Pentagon on Wednesday condemned Taliban attack on Kandahar airfield and said "this decision to provoke even more violence remains disruptive."
Taliban targeted Kandahar Airfield on Wednesday and though no casualties were reported, the Pentagon said the attack is a threat to fragile peace discussions in the country, Air Force Magazine reported.
“I can’t deliver a comprehensive analysis of what we believe they were trying to achieve or what message they were trying to send,” US Defense Department spokesman John Kirby said as quoted by Air Force Magazine. “We condemn the attack, and we believe this decision to provoke even more violence remains disruptive.”
“We always have the right of self-defense for our troops, but our focus right now is on supporting a diplomatic process here to try to bring this war to a negotiated end with an enduring peace,” Kirby said.
The Taliban claimed responsibility for the attack.
Also, the US forces in Afghanistan said the "airfield operations have been transferred" to the Afghan government, but said "there are still US and NATO troops present."
"The rockets landed outside the perimeter and there were no damage and no casualties," US forces said.
Kirby said the US military needs to do a fuller assessment of “what happened and why, before any potential operational decision is made” to respond.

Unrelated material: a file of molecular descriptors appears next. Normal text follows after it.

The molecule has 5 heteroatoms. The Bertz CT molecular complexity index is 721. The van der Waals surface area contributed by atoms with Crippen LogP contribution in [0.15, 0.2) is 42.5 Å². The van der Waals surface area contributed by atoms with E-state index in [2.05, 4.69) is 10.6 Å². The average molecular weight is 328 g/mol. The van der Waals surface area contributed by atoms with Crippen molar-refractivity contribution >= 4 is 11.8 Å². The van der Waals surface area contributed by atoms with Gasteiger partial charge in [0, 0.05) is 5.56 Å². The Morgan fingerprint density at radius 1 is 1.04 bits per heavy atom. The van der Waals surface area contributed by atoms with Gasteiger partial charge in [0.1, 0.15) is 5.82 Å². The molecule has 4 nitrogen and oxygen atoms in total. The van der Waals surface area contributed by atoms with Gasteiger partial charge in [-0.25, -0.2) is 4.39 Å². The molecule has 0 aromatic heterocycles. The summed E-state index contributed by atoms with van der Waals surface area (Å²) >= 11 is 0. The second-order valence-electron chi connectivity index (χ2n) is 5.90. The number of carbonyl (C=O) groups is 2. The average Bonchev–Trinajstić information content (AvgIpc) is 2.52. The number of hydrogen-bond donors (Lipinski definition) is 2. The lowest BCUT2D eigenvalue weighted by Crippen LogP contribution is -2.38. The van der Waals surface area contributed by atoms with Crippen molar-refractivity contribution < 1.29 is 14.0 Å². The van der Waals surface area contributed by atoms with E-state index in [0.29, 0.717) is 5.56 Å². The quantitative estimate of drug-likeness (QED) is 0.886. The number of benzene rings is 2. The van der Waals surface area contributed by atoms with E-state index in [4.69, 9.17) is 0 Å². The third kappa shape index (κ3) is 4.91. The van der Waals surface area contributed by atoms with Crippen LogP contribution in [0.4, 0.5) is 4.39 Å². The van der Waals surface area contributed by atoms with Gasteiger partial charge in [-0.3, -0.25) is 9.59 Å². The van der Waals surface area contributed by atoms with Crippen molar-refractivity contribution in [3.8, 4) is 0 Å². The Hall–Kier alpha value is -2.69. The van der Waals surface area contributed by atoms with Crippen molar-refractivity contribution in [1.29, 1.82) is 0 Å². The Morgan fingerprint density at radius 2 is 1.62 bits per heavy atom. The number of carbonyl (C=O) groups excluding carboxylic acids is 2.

Kandahar has hosted scores of aircraft, including A-10s, E-11s, F-16s, KC-135s, C-130s, and MQ-9s, among others, according to Air Force Magazine report.
Under the US-Taliban peace agreement signed on February 2020, all US forces stationed in Afghanistan must leave the country by May 1.
White House press secretary Jen Psaki, referring to Afghanistan during a press conference on Monday, said that US President Joe Biden “wants to take the time to make the right decision” on Afghanistan.
“It will be tough to meet the May 1st deadline for full withdrawal, for logistical reasons,” Jen Psaki said.
“We are continuing — he’s continuing to consult internally with his national security team and advisers and, of course, also with our partners and allies,” she said.
A week ago, the US special envoy for Afghanistan’s reconciliation Zalmay Khalilzad met with senior Taliban leaders including Mullah Baradar, the head of the Taliban’s political office in Doha, to discuss provisions of the US-Taliban peace agreement, including the withdrawal of US forces from Afghanistan, according to the Taliban’s spokesman Mohammad Naeem.
In the meantime, the United States reportedly asked the Taliban to agree to the continued presence of American forces for three or six months in Afghanistan after the May 1 deadline, sources close to the Taliban have said.
According to the sources, the Taliban has so far not made their final decision about the request; however, the group has apparently insisted that first their 7,000 prisoners should be released, and names of Taliban officials should be dropped from the UN blacklist.
This comes as an UN-led conference on Afghanistan is expected to be held in Turkey this month. Sources familiar with the matter have said that two dates – April 12 and 16 – are under discussion by involved parties for the meeting that some have said will continue for 10 days.